Purchasing a casket from Costco instead of a funeral home represents a 45-60% savings on average. For a lower-end metal casket, the savings can be well over $1,000. Even for the higher-end Hampton model, Costco is 40% less expensive than the funeral home average for a comparable wood casket.

The Psychology of Casket Purchasing

So why are funeral homes able to mark caskets up so significantly? A lot of it has to do with the unique circumstances and emotional vulnerability surrounding the purchase.

When a loved one dies, most people are in a state of grief and focused on the many pressing tasks at hand. There is pressure to make decisions quickly to stay on schedule for the funeral. Families often feel that the casket is a reflection of how much they loved the deceased and may be hesitant to comparison shop or look for discounts.

Funeral homes are well aware of this dynamic. They know that most customers will make an emotional rather than practical financial decision. There is little incentive for them to lower casket prices when they have such a captive market. After all, few people give much thought to casket costs until they are suddenly forced to confront them head-on.

Costco‘s model is a game-changer because it allows consumers to browse casket options and prices from the comfort of home. You can take your time to consider the choices outside of the high-pressure funeral home environment. Even just knowing that lower-priced options exist can give you more confidence to resist upselling from funeral directors.

Shopping Costco vs. Funeral Home

Let‘s look at an example to illustrate the potential savings of buying a casket from Costco. We‘ll compare prices on a mid-range stainless steel casket.

Say your local funeral home offers a standard Batesville 18-gauge steel casket for around $2,500 (this is a realistic everyday price based on my research). The closest comparables from Costco are the President and Frankfort Silver caskets, both priced at $1,299.99. That‘s an immediate savings of over $1,200 for a very similar product.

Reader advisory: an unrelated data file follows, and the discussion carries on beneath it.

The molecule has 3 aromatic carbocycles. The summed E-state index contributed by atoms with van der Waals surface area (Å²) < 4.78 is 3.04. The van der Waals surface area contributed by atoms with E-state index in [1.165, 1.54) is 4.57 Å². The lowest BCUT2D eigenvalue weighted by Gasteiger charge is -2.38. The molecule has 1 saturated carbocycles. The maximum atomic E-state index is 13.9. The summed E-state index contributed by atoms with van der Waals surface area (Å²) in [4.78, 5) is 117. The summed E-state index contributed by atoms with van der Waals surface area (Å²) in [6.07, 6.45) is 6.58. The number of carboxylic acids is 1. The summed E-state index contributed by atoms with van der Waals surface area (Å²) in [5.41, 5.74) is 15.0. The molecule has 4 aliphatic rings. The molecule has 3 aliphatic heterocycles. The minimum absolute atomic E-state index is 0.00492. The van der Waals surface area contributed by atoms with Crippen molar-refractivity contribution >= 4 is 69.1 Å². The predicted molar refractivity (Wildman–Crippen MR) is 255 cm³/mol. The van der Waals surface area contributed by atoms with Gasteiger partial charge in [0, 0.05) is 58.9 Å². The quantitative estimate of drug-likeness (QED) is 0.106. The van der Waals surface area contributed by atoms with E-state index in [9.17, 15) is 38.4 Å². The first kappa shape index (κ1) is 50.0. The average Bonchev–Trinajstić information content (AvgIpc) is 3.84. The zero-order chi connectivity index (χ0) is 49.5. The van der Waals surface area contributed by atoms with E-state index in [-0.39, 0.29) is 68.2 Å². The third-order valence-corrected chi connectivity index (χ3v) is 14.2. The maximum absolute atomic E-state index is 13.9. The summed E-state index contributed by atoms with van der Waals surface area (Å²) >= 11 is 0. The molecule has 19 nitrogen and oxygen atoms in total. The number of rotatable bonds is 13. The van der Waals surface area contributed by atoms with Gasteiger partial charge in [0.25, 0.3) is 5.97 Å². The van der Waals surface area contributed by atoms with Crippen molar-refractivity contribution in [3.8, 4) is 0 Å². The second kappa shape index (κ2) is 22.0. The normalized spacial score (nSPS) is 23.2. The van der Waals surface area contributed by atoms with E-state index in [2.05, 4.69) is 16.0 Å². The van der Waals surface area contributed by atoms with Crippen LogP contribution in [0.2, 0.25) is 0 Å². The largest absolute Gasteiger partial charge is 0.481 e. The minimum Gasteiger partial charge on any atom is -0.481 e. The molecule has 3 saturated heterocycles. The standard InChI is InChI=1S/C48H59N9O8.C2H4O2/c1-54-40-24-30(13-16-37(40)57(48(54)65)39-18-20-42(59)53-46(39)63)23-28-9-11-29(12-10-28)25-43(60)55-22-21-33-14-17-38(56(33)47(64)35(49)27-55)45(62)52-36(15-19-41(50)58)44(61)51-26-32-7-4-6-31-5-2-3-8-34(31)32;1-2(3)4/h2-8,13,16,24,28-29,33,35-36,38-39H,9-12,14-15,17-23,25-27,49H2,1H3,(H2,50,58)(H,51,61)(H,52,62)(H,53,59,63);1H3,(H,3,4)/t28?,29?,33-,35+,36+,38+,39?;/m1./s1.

But what about the less tangible benefits of buying from the funeral home? Well, for starters, the Costco casket comes with free shipping and should arrive within 1-3 business days in most areas. You would need to pay an additional delivery fee if purchasing from the funeral home.

As for warranty and return policy, Costco famously allows returns on virtually everything – even caskets. If you are unsatisfied with the product for any reason, Costco will pick it up and issue a full refund. Most funeral homes only accept returns in very limited circumstances, if at all.

Finally, it‘s worth noting that funeral homes are legally required to accept caskets purchased from third parties. The Federal Trade Commission‘s "Funeral Rule" prohibits them from charging extra fees or refusing to handle a Costco casket. So you can feel confident that choosing Costco will not adversely affect your overall funeral arrangements.

Other Casket Retailers

Costco is not the only major retailer to get into the casket business in recent years. Both Walmart and Amazon now sell a variety of caskets on their websites, also at significant discounts compared to funeral homes.